Indeed, which is one of the benefits of swapping, say, two HDDs, with a single SSD, if it satisfies one's storage requirements. For instance, one HDD for the OS and one HDD for data, vs. a single SSD for both.

However you still need to need to know which precise models / brand to buy for this.


Same for HDDs: Western Digital, for instance, covers their models from 2 to 5 years (the VelociRaptor is one of those with a longer 5 year warranty).

it might just be more logical/efficient to try to swap the fan


No fan is always more "efficient" than any fan, however "silent" (as far as unwanted noise goes). Unless you're talking about cost, but everyone has their own threshold where cost is no longer a matter. Since the OP himself mentionned buying a 256 GB SSD, I suspect that's his case.

Someone buying a ssd just to store music, is at least, unusual.


With falling prices and increased storage / speed / durability, I suspect that will get less and less unusual.

Mechanical hard drives versus solid state drives

Reply #20
No fan is always more "efficient" than any fan, however "silent" (as far as unwanted noise goes). Unless you're talking about cost, but everyone has their own threshold where cost is no longer a matter. Since the OP himself mentionned buying a 256 GB SSD, I suspect that's his case.


I was assuming that his pc case use more than one fan, and that the one he wanted to remove the one that was the most noisy.
But I  don't know  all the details.  Otherwise there is a specialized website regarding silent pc, and the op might ask for advices there as well:
http://www.silentpcreview.com/forums/
Since hydrogenaudio website is more concerned about sound quality, I think it has been clearly answered that using a ssd has no impact.

Mechanical hard drives versus solid state drives

Reply #21
SSD PROS
No noise
No mechanical parts
Fast on smaller data/files
Fast on non-sequential data

SSD CONS
Not so fast on sequential data
Costly compared to HDD
Slower than HDD on writes especially large sequential.

HDD PROS
Generally fast on reads, especially fast on large sequential reads
Very fast on large sequential writes compared to SSD.
Cheap.

HDD CONS
Can be noisy
Mechanical parts
Not that fast on random reads or writes of small data.

HYBRIDS
This is basically a HDD with a SSD for caching and small file storage or frequent file storage.
It has most of the PROS of SSD and HDD and mitigated to none of the CONS of SSD and HDD.
Can be costly.


Now this is based on some research I did some time ago and it's from my vague memory of stuff.
SSD keep improving and especially in the writing speed and also on large sequential data handling.
So it really is down to cost.

What is recommended? Whatever gives you the speed/storage/reliability you need.
If you do a lot of audio work (large files and latency is important) then a good HDD my be a better choice than a cheap SSD for example.
If noise is an issue and you do not have any particular requirements and you don't mind the cost the a SSD may shave off a few dB noise in your system. (although compared with CPU and GPU fans the noise of a HDD is not that much).

Mechanical hard drives versus solid state drives

Reply #22
SSD CONS
Not so fast on sequential data
Slower than HDD on writes especially large sequential.

Where the hell did you get that idea? Really fast HDDs manage maybe 150 MB/s (optimistically)
  • . My current SSD reads 8MiB blocks at 473 MB/s, and writes them at 369 MB/s. SSDs are (a lot) faster than the best HDDs in every way. Small write, large writes, random writes, sequential writes, everything. Even cheap SSDs write large files at 200 MB/s and up, a far cry from the fastest most HDDs.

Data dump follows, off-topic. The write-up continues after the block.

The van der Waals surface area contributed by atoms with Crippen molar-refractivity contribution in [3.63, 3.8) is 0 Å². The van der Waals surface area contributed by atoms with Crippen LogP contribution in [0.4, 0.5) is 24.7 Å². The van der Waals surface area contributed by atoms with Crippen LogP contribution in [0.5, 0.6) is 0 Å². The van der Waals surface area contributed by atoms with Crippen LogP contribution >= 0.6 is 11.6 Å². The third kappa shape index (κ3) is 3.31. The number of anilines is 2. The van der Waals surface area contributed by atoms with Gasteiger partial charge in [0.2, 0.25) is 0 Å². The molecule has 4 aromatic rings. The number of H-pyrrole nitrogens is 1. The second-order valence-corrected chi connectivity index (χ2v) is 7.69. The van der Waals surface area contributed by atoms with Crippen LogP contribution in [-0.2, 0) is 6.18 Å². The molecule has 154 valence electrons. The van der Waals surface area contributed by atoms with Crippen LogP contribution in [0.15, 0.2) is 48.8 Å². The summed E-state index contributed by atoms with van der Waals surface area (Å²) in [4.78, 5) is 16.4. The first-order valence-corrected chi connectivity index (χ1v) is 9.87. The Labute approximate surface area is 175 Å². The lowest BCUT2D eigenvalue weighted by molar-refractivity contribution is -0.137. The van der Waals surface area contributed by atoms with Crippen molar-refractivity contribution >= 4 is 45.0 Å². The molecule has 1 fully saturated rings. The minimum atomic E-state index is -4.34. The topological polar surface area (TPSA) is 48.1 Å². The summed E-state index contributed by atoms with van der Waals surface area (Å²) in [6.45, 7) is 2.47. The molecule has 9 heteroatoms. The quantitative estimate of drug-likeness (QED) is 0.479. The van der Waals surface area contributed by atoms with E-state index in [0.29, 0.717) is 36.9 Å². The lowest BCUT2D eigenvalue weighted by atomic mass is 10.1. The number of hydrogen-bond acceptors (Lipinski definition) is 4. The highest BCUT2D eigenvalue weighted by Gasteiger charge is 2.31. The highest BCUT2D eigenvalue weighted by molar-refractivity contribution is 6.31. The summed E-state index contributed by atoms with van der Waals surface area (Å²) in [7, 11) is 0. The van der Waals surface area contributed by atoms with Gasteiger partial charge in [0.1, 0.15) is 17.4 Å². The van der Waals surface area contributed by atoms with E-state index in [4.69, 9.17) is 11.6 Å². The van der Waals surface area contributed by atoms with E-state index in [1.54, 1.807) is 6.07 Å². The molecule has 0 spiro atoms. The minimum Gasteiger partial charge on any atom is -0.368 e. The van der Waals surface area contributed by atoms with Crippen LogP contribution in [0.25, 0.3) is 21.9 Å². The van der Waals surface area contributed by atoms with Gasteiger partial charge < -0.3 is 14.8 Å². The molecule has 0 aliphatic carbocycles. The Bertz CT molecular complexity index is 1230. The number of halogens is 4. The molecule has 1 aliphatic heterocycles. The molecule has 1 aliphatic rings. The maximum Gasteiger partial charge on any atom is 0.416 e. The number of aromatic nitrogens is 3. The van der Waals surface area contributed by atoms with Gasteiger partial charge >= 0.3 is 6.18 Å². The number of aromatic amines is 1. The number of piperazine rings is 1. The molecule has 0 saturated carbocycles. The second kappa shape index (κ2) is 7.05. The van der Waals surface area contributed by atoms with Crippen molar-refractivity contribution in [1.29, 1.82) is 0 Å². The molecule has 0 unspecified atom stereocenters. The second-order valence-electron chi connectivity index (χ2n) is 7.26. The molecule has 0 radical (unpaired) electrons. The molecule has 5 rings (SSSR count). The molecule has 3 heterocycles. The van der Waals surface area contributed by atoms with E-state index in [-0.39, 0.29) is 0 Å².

• except for the Velociraptor, which manages a decent 200 MB/s

Mechanical hard drives versus solid state drives

Reply #23
SSDs are massively faster for sequential access than magnetic disks.  Magnetic disks are agonizingly slow on random access, and only very slow on sequential

Mechanical hard drives versus solid state drives

Reply #24
SSD CONS
Not so fast on sequential data
Slower than HDD on writes especially large sequential.

Where the hell did you get that idea? *snipetisnip* Even cheap SSDs write large files at 200 MB/s and up, a far cry from the fastest most HDDs.

Um.. *points*

Now this is based on some research I did some time ago and it's from my vague memory of stuff.
SSD keep improving and especially in the writing speed and also on large sequential data handling.
So it really is down to cost.

I haven't bothered to look at SSD's since then since the prize is still insane, and would give no benefit to me compared to the current use of my HDDs.
The early firmware of SSDs had major issues, and I'm sure many know of the improvements to sector (I think it was sector) recycling to extend the lifespan of SSDs.

I just checked a popular and very large online retailer her in Norway. The cheapest 3.5 inch HDD is a 500GB one, and a matching (in size) 500GB SSD costs 6 times that much.
Now if one where to get a SSD that costs the same as the 500GB HDD, then one could get a 30GB SSD.
Now given that, the 30GB SSD is about 2.5 times faster on reads, but over 16 times less storage space.
The 500GB SSD is about 5.6 times faster than the HDD, but then again, for the same price one could get a 3TB or 4TB servergrade HDD or a 1TB NAS or RAID setup.

Also, with lasers being experimented on for HDDs who knows what will happen there.
By all means if you got cash to burn then burn it. While SSDs have gotten big enough/cheap enough that you can get almost 6 times the performance for 6 times the price, that still leaves the fact that it's 6 times the price.

A "Green" HDD would be quiet, energy saving, and provide plenty space and fast enough to stream whatever you need for a music and video collection. If you do audio and videowork then up the priceclass a bit and you got drives aimed for that. If you need high storage and performance (I'm assuming that is popular setup among editing pros) then a hybrid might do the trick.

When a 500GB SSD costs only twice that of a 500GB HDD, then I'll bite. But it's simply not cost effective. Those who have nice big paying jobs probably do not care, but people barely scraping by (like me) do not have the luxury to deal with high prices.

I see now that I forgot to mention the PROS/CONS of SSDs providing typically small storage for the price, while HDDs providing typically cheap storage for the price.

Disclaimer: My advise is based on my own opinion and observations. I noticed no specifications on what/which form our responses should be in this thread. So apologies if I missed any.